Prison Inmate Diagnosed With Tuberculosis, Alabama Near Last in Title IX Sports

Jul 1, 2015

Staton Correctional Facility

An inmate at Staton Correctional Facility has tested positive for tuberculosis.

Prison medical staff say the inmate has been quarantined and is being treated in an infirmary.

Alabama Department of Corrections spokesman Bob Horton says the state Department of Public Health is testing all inmates at Staton for tuberculosis, but he says as of now there have been no other cases reported.

As a precaution, Staton inmates are not being allowed outside the facility for activities such as supervised work details until they're cleared by state public health officials. But inmates are allowed all movement inside the prison and are continuing their daily schedules.

A new report card has poor marks for Alabama when it comes to high schools giving girls equal opportunities in sports.

The study is by the National Women’s Law Center. It says Alabama is 49th out of 50 states and the District of Columbia, with a 58% gender equity gap when it comes to Title IX sports.

Eight states in the south rank in the bottom ten of the survey. Neena Chaudhry is the Director of Equal Opportunities in Athletics at the NWLC. She says that’s no coincidence.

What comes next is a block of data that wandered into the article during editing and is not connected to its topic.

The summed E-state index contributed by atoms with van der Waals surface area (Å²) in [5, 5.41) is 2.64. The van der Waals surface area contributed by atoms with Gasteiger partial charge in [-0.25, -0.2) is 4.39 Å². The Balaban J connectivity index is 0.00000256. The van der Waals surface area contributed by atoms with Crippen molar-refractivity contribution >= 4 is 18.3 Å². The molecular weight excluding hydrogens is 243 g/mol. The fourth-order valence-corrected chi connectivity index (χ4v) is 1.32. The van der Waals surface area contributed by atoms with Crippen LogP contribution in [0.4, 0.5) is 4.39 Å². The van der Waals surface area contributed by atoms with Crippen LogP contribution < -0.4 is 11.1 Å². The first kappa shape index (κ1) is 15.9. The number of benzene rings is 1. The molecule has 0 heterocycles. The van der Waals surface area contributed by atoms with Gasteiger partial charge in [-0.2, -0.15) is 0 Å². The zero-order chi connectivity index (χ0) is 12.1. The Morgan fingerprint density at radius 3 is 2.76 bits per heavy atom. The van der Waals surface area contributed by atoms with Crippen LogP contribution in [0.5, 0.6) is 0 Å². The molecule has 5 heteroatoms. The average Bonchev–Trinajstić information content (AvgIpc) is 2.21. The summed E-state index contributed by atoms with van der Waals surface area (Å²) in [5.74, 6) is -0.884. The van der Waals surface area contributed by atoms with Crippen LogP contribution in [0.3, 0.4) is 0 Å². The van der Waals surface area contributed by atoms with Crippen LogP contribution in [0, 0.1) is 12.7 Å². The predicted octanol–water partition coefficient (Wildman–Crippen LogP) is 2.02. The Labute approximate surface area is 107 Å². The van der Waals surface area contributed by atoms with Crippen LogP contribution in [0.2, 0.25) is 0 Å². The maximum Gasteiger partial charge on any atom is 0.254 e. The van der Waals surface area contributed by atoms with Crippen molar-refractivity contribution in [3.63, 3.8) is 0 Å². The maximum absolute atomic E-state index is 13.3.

“Where football is very prominent, schools have to take a really hard look and make sure they’re providing girls with the same kinds of opportunities to play sports and get the same benefits that the boys get. What our data shows is that across the country, girls are not getting enough opportunities to play sports.”

Chaudhry says sports provide lifelong benefits for girls, including better health and academic performance. Chaudhry challenges high schools in Alabama to take closer look at their programs to close that gender-equity gap.

People who sell fireworks here in Alabama are waiting to see what a new law in Georgia does to their bottom line. APR’s Pat Duggins reports the sale of things that go snap, crackle, and pop is becoming legal in the Peach State.

Georgia Governor Nathan Deal signed a bill last month that makes it legal to sell fireworks in his state. That has fireworks vendors along Alabama’s border with Georgia wondering what that will mean with the Fourth of July coming up.

The new law says people who sell fireworks in Georgia need to buy a license fee of $5000 for a brick and mortar store, and $500 for a temporary fireworks stand. Roman candles, sparklers, and other fireworks can’t be sold in school zones or at school functions.

One thing that has Alabama fireworks sellers breathing a little easier is Georgia’s tax rate. It’s up to 12% there, compared to Alabama’s 8%. That could keep Georgians coming over the border for their Roman candles and sparklers.